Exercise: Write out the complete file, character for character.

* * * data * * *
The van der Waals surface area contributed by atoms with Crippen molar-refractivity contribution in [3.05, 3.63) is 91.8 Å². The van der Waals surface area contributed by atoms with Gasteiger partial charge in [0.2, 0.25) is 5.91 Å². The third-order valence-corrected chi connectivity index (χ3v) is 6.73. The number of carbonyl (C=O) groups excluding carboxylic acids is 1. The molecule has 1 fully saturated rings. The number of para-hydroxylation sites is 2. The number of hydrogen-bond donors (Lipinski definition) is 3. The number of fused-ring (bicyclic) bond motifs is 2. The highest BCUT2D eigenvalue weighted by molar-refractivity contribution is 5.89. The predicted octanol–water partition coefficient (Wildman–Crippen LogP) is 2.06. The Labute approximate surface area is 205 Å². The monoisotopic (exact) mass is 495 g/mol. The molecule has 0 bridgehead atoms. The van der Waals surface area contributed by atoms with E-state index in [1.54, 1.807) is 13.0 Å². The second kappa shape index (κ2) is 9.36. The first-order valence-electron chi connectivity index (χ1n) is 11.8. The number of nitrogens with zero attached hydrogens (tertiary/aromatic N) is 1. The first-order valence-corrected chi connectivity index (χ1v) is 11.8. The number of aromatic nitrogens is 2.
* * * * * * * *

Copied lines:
The van der Waals surface area contributed by atoms with Crippen molar-refractivity contribution in [3.05, 3.63) is 91.8 Å². The van der Waals surface area contributed by atoms with Gasteiger partial charge in [0.2, 0.25) is 5.91 Å². The third-order valence-corrected chi connectivity index (χ3v) is 6.73. The number of carbonyl (C=O) groups excluding carboxylic acids is 1. The molecule has 1 fully saturated rings. The number of para-hydroxylation sites is 2. The number of hydrogen-bond donors (Lipinski definition) is 3. The number of fused-ring (bicyclic) bond motifs is 2. The highest BCUT2D eigenvalue weighted by molar-refractivity contribution is 5.89. The predicted octanol–water partition coefficient (Wildman–Crippen LogP) is 2.06. The Labute approximate surface area is 205 Å². The monoisotopic (exact) mass is 495 g/mol. The molecule has 0 bridgehead atoms. The van der Waals surface area contributed by atoms with E-state index in [1.54, 1.807) is 13.0 Å². The second kappa shape index (κ2) is 9.36. The first-order valence-electron chi connectivity index (χ1n) is 11.8. The number of nitrogens with zero attached hydrogens (tertiary/aromatic N) is 1. The first-order valence-corrected chi connectivity index (χ1v) is 11.8. The number of aromatic nitrogens is 2.